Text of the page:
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Douglas Feith: Is He the Next John Dean?

Reported by Marie Therese - February 13, 2007 -

Back in the Watergate era, White House Counsel John Dean realized that he was being set up to take the fall for the cover-up that occurred after the bungled break-in at the Democratic National Committee headquarters. Dean had allowed his ethical standards to erode as the White House tried desperately to stem the tide of leaks that were proving embarrassing to the administration. Ultimately, Dean made the decision to testify before the Senate Watergate Committee. I remember being riveted to my TV as Dean read page after page of a carefully prepared, utterly damning statement against the President and his staff. On Sunday (2-11-07), while watching FOX News Sunday, I thought about Dean as I watched Chris Wallace grill Undersecretary of Defense for Policy Douglas Feith.

While Feith squirmed under the questioning (unusual for a man who for 15 years was the managing attorney of his own law firm), I could not help but notice the parallels between him and Dean.

Both attorneys. Both involved in disseminating what turned out to be false information to the Congress. Both the designated as scapegoats by their superiors.

The difference here is that committed neocon Douglas Feith apparently doesn't know - or doesn't care - that he is being set up to take the fall for Bush, Cheney and Rumsfeld. And yesteday, FOX News was right there, helping out.

During the interview Wallace was combative, driving home the contradictions between Feith's statements and recent reports. Feith seemed defensive and I wondered while watching if he had expected a different kind of interview, perhaps more like the respectful ones FOX News is famous for conducting when the guest is someone of whom the Bush administration approves.

Wallace noted that, according to the Inspector General's report, Feith's office had "disseminated ... alternative intelligence assessments about links between Saddam Hussein and Al Qaeda that made the case for going to war."

It was downhill from there. True to the bureaucractic code, Feith passed the buck farther down the chain of command.

"Well, as it turns out, there were actually several people who independently started working at lower levels of the government," said Feith. "One of them was an assistant to Deputy Secretary Wolfowitz. Two of them worked in my office."

WALLACE (asking the $64,000 question!): "But did Rumsfeld - did Wolfowitz - ask you to undertake this project?"

FEITH: "Well, as I said, the fellow who worked for Deputy Secretary Wolfowitz was asked by the deputy secretary to do the work. The two people in my office actually were doing - they kind of got into this project fairly spontaneously. One of them was doing a project that had started months earlier. It's the way the bureaucracy works. There were a number of elements that came together. We then presented the briefing to Secretary Rumsfeld, and he directed that we present it to George Tenet at the CIA."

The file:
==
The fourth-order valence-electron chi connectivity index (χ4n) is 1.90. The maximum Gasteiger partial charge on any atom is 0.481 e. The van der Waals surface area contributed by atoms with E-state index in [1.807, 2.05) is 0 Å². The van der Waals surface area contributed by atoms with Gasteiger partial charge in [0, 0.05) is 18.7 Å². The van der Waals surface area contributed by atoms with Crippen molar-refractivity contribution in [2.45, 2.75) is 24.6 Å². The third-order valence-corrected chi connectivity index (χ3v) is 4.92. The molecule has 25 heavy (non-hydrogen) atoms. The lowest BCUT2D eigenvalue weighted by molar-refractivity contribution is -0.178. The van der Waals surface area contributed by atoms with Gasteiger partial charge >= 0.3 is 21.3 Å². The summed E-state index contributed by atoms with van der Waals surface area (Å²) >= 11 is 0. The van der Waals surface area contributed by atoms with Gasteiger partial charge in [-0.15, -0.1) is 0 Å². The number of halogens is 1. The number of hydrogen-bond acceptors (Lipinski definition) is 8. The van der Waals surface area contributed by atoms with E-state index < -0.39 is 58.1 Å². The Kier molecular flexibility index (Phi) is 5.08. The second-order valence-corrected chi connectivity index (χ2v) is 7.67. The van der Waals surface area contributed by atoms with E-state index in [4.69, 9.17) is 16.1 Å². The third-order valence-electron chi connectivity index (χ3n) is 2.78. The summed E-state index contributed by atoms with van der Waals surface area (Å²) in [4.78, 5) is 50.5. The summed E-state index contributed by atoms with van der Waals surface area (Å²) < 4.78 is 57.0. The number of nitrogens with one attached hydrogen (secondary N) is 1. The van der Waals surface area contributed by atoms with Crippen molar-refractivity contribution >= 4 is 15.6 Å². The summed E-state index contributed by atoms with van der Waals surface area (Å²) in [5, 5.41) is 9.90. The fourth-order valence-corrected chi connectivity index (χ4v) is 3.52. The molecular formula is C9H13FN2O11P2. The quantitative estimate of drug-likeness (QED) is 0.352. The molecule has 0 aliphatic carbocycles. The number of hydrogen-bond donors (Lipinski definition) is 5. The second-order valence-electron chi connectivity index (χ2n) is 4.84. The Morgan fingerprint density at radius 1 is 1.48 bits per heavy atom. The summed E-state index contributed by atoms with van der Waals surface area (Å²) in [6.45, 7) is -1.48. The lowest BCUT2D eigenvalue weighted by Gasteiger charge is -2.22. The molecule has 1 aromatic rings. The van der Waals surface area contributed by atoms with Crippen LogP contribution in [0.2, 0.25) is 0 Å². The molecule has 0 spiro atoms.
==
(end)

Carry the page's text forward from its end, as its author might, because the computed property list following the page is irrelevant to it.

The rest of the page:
Wallace continued the cross examination, at all times phrasing his questions in ways that tended to shift blame away from Donald Rumsfeld.

Here is a sample:

WALLACE: "Mr. Feith, let's look at the timeline of what you did back in 2002. First, you briefed Secretary Rumsfeld on August 8th. Deputy Secretary Wolfowitz said that this was an excellent briefing. On August 15th, 2002, you briefed CIA Director George Tenet. But in that case, you leave out a slide in your PowerPoint briefing that says that there are fundamental problems with the way the intelligence community is assessing the information. If this is, as you claim, good government - let's challenge the intelligence - why would you leave that slide out of the briefing when you were directly confronting the intelligence community?"

FEITH: "Because the whole briefing was a challenge to the CIA. And we knew that the CIA might be very sensitive about it and might resent it, which it turns out they did. But we presented it — we wanted to present it in the most constructive way. We thought that particular slide had some language that was a little harsh. So to make for a better meeting, we gave - the substance of that slide was represented in the meeting. We wanted the words to be a little more collegial, so we took that out. It is of no significance at all, because..."

WALLACE: "But, Mr. Feith, you say it's of no significance. On September 16th, 2002, you briefed top White House officials, including Steven Hadley and Scooter Libby."

FEITH: "No, I didn't. The people who did the briefing ..."

WALLACE: "Right. And you give them - first of all, you include that slide in that briefing, and you also give them information that the inspector general in his new report - this is the Pentagon Inspector General - says is not supported by available intelligence. And what's more, in this effort for good government, the CIA director isn't even told about the briefing and doesn't find out about it for two years."

FEITH: "Yeah. Well, that's - it's interesting because Steve Hadley asked for the briefing in the presence of George Tenet's deputy. So this business that George Tenet didn't know about it is just factually wrong. Or put it this way: If he didn't know about it, it's because his deputy didn't tell him about it. So that's nonsense."


Boy, that Chris Wallace can sure ask the tough questions - when his masters at FOX News see a need for it!

As for Douglas Feith, I wonder if we'll be seeing him some day soon, sitting at a table in front of a select Senate committee, calmly turning first one page then another of a damning statement about the misuse of intelligence to take a country to war?

You can view the entire interview at FOXNews.com.